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HTTP Last-Modified header contains date in following format (example):
Wed, 09 Apr 2008 23:55:38 GMT
What is the easiest way to parse java.util.Date from this string?

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up vote 52 down vote accepted

This should be pretty close

String dateString = "Wed, 09 Apr 2008 23:55:38 GMT";
SimpleDateFormat format = new SimpleDateFormat("EEE, dd MMM yyyy HH:mm:ss zzz");
Date d = format.parse(dateString);


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+1 almost correct, the hh should be HH, as the hours are 0-23. – notnoop Dec 18 '09 at 19:24
If you're doing this often make sure you reuse the SimpleDateFormat object (they're amazingly expensive to construct) and synchronize on it when calling parse (they're not threadsafe). – Ry4an Dec 18 '09 at 20:08
The standard allows not one format, but three formats. – Sridhar Ratnakumar Jan 20 '10 at 21:34
If you are going to compare that Date object to a time stamp in your application, remember that the header only include whole seconds and you should discard the 3 least significant digits to be able to compare properly. So do (TS/1000)*1000 == headerTS if needed. – PålOliver May 12 '11 at 11:48
Anyone getting a "ParseException: Unparseable date"? – koppor Apr 12 '12 at 17:06

DateUtil.parseDate(dateString) from apache http-components

(legacy: DateUtil.parseDate(dateString) (from apache commons-httpclient))

It has the correct format defined as a Constant, which is guaranteed to be compliant with the protocol.

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+1 beat me to it :) – ZoogieZork Dec 18 '09 at 19:37
BTW, commons-httpclient has been superseded by org.apache.httpcomponents:httpclient. – John Glassmyer Feb 20 '12 at 11:42
The class is now org.apache.http.impl.cookie.DateUtils… – daveb Feb 22 '13 at 10:07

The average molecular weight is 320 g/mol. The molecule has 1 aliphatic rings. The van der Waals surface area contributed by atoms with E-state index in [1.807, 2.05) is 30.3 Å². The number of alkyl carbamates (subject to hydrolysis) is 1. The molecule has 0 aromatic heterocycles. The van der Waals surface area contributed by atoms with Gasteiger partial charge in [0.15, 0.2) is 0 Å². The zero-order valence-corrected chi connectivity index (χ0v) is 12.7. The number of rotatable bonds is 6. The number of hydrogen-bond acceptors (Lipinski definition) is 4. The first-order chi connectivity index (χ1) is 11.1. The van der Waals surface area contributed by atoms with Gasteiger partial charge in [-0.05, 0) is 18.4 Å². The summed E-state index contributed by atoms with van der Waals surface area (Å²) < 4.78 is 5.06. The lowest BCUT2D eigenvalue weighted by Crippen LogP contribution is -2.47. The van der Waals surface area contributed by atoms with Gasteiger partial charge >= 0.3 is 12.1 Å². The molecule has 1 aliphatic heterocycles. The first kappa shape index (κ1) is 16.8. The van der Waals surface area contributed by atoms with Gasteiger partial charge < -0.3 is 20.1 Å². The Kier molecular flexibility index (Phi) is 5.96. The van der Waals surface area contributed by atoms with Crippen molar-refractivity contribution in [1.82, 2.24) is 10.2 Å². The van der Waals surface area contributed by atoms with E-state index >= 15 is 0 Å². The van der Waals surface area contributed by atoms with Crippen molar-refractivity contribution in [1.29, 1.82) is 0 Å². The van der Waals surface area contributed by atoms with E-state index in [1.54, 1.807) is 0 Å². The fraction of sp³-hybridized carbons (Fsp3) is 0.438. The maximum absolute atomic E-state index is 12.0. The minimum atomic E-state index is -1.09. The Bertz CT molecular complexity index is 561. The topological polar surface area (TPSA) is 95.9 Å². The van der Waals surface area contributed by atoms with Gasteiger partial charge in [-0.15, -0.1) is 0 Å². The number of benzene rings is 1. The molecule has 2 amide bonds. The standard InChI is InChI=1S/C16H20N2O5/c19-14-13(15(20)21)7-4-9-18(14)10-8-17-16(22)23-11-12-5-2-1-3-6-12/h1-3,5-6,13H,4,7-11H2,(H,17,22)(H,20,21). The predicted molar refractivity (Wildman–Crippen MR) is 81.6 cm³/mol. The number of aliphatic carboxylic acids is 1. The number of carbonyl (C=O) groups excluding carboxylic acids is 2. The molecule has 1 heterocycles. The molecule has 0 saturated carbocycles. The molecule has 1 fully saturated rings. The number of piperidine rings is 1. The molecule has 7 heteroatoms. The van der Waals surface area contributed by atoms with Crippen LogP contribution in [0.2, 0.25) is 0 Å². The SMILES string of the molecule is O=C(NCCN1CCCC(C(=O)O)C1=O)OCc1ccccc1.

I had to use org.apache.http.client.utils.DateUtils, httpclient-4.3.3 – membersound Apr 23 '14 at 8:21

RFC 2616 defines three different date formats that a conforming client must understand.

The Apache HttpClient provides a DateUtil that complies with the standard:

Date date = DateUtils.parseDate( headerValue );

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Just a minor point in case people get confused: the date format RFC is 1123, which is referred to from RFC 2616 here: – daveb Feb 22 '13 at 10:04
"the date format RFC is 1123" which itself refers to RFC 822 – Raedwald May 7 '13 at 15:39
@Raedwald which itself is superseded by RFC 2822. – iain Jul 19 '13 at 7:47
The link in this answer is not valid anymore... – Alexis Wilke Dec 21 '13 at 11:39

If you're using URLConnections, there is already a handy method.

See URLConnection#getLastModified

This method parses the date string and returns a milliseconds value. Then you can happily create a Date with that value.

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Note that this method uses the deprecated Date.parse method, at least as of Oracle JDK 7, which seems to support all three HTTP 1.1 Full Date formats. – Trevor Robinson Dec 8 '14 at 20:53

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